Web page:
A decade ago, I graduated with my degree in anthropology, unsure where that study would take me. I had decided against a life in academia, and I wished at some points over the next few years that I had double-majored in something more directly applicable to the job market. However, I was always thankful for what anthropology taught me and the amazing people I met because of it.
When I was doing my senior thesis, I did a whole chapter about “Thanksgiving Tamales.” The church I visited had an Anglo American and a Latino population, and they came together for a Thanksgiving potluck with tamales, tacos, turkey and all the fixings. It was delicious and fascinating; it was a highlight of my year.
Ten years later, I found my way to an English class/Bible study for the international ladies who come to Rochester. They are usually here for a year or two as their husband does research or a fellowship at Mayo. These ladies are brilliant and accomplished; many are doctors or nurses back home, and most have two or three children that they are caring for while navigating a challenging new culture and difficult language. I am teaching them conversational English this year; thankfully they all know English already, so I am just attempting to add a few phrases to their lexicon.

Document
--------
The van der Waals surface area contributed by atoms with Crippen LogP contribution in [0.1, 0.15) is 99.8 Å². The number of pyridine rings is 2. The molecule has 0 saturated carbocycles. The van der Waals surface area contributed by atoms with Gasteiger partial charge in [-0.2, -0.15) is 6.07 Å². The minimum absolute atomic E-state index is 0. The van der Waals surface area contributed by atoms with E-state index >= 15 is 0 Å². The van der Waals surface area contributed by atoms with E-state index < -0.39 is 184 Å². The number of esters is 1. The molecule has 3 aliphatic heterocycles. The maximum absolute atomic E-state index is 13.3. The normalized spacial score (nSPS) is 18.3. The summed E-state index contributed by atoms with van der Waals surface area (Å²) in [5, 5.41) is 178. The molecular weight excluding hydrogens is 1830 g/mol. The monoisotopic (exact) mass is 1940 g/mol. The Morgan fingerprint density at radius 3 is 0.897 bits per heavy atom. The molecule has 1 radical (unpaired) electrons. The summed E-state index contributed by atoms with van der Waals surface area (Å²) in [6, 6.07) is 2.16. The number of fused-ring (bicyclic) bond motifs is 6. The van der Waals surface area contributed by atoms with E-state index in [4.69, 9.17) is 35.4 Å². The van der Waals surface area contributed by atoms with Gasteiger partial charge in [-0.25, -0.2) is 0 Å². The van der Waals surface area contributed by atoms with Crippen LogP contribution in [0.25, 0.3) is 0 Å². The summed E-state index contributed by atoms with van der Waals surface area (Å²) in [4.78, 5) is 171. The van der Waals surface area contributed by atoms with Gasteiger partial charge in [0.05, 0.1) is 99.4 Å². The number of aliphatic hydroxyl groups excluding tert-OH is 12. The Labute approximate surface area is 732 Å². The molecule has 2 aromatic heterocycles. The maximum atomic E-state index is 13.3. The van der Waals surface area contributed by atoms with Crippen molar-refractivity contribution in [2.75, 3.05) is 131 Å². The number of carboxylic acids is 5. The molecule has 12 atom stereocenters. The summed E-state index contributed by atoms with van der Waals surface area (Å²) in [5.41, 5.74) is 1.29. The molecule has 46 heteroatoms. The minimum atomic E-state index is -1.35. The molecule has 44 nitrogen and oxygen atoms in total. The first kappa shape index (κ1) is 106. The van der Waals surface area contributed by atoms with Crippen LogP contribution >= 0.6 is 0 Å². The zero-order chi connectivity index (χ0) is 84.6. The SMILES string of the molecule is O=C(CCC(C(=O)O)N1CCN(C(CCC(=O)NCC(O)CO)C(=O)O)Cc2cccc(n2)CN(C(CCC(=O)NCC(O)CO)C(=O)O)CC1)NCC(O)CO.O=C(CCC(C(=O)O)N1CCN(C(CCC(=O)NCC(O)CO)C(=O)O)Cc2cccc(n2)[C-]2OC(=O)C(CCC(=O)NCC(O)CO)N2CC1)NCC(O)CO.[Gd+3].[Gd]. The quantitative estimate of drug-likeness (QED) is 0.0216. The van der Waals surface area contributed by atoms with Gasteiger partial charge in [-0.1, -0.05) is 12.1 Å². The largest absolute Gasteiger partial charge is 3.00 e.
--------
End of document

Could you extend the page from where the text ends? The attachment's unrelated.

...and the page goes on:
As I attended a potluck social with these women and we talked about their lives back home, and ate delicious Korean and Japanese food, I felt a sense of deja vu and remembered our “Thanksgiving Tamales.” Then I felt elated – this was anthropology in action!
Of course an anthropology degree is not necessary to join an international Bible study, or to qualify me to be an English teacher, or to give me a heart for welcoming people from other countries. However, I truly believe my Anthropology experiences opened my eyes and heart to other cultures and taught me important things about recognizing my ethnocentrism and the power of food to bring people together.
I still don’t know where God will use all my life experiences, my gifts and talents. I love to write and am still searching out where, when and how He plans to use that drive. However, I know where I saw him this week – at a potluck with women from all over Japan and South Korea, enjoying some deliciously unfamiliar delicacies, reminding me that He works all things together for good.